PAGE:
When they brought the food out we followed Eddie's lead and dug right in. We were all quite taken aback when a small gathering of elderly folks shuffled in, sat down, and began to pray. There we were with our mouths stuffed — munching and grunting, making noises of approval and satisfaction. Eddie had mashed potatoes and gravy all over his handlebar mustache; it was humiliating, disgusting actually. With a pained expression of diabolical concentration, Eddie shut his eyes tightly and stopped chewing long enough for the food to be blessed. His "Amen" sounded more like "UMmmm! Uuuummmm!!" Then he resumed masticating, head low, as if he had to protect his plate from over-populated carnivores. Not too long after the prayer of thanks ended, the cook came out from the kitchen and announced, "We feed PEOPLE here, NOT horses!" I was so ashamed I got up to leave. The rest of the band fell into step — some more readily than others — as one by one they realized we looked as noodle-brained as Eddie. He was still chewing furiously! shovel-stuffing roast beef and cornbread into his mouth with a furled brow of worried concern for the rations he would not have time to gluttonize! We were almost out the door before Eddie decided it was too embarrassing for him to stay, and with one final lunge at the zucchini......!!!
Back in the big car ( his prized gas-guzzling Lincoln, the one in which a pillow was provided for each rider as some sort of life-jacket — "Got a pilla?" How ’bout you? Got a pilla?" Then everyone in the car chorused, "Got a pilla?? Everybody’s got a pilla!!") Eddie was downright misunderstood. How could we make him leave a table like that!? He said he'd never take us "eat'n" again. Thank God.
Eddie loved the telephone, but he hated the telephone company. His pride and joy was his desk, and the big comfortable reclining chair behind it. Eddie was top man in that chair. When Eddie's phone rang his eyes would sparkle with anticipated profit, and he would grab the receiver and plop into his chair in one decisive movement. This he did often, but each time he had the same unfailing dash, flair, purpose, and style: Eddie was going to talk money.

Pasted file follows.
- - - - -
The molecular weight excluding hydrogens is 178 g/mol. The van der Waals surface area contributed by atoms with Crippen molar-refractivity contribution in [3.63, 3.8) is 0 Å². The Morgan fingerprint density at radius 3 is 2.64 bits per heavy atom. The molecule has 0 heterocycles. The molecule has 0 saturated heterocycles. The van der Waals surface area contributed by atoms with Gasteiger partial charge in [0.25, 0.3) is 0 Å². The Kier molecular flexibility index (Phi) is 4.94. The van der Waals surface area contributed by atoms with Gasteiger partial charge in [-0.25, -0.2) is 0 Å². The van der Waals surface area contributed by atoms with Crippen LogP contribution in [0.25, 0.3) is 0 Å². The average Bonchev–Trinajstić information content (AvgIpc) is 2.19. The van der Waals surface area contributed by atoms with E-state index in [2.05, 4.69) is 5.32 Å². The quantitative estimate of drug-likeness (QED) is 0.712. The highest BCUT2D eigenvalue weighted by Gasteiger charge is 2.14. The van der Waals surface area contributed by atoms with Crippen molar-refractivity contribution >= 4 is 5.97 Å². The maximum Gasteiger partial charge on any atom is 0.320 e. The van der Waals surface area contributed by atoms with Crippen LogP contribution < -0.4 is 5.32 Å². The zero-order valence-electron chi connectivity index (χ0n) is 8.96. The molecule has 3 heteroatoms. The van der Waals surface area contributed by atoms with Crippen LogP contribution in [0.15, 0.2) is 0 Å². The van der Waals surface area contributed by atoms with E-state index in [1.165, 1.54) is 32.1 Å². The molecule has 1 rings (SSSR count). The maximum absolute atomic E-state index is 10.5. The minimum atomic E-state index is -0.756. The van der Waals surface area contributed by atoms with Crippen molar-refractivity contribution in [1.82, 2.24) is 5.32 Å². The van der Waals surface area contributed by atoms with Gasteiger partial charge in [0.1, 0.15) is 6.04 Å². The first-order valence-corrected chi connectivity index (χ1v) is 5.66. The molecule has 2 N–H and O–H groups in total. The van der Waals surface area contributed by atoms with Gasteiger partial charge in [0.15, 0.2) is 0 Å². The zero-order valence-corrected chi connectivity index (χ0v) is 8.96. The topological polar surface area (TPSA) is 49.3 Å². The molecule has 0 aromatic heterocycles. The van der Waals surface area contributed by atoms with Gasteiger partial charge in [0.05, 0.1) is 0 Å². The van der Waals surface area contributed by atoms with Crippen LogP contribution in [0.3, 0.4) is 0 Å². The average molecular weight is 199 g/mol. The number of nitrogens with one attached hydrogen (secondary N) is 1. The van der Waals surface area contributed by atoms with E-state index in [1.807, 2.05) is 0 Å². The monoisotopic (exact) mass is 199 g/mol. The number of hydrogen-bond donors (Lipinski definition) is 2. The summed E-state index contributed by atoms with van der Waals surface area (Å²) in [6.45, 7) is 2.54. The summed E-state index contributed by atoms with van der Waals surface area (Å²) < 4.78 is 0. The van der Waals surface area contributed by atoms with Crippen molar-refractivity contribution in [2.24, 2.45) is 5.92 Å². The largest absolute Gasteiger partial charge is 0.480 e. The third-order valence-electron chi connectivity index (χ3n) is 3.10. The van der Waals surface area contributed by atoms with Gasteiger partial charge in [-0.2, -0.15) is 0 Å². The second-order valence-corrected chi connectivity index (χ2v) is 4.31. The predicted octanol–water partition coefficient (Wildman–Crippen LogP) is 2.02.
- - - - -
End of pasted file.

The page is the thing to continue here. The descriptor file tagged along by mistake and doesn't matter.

Eddie found a baby sparrow one day on the sprawling porch of his Louisiana "mansion." He nursed the baby bird and fed it with an eye-dropper. He even kept a low-watt bulb burning day and night on the poor little creature. It was (Trilby confided), Eddie's one and only humanitarian act. The bird became strong enough to cling tenaciously — if not somewhat desperately — to the top edge of Eddie's shoulder, and was soon regarded as having always been there. But when Eddie left the den where his desk, chair, and all-important telephone was, the bird (although now quite sure of itself) opted for the safety of familiar surroundings. Evidently there was a big deal in progress — hanging on the line so to speak — and Eddie was pacing... waiting for the phone to ring. Under such auspicious circumstances he preferred not to do his waiting in the den, believing this required lady luck to act on his behalf. No one knows why this worked, but it did. Sure enough, the big phone call came and Eddie let the ringing fill the house, announcing to all skeptics once more that his strategic superstitions never fail. He waited until the number of magic rings satisfied his intuition, and then whipped the phone from its receiver and flung himself into his chair, squashing the little sparrow beneath his ass.
Sean Bonniwell with pet bird, Bing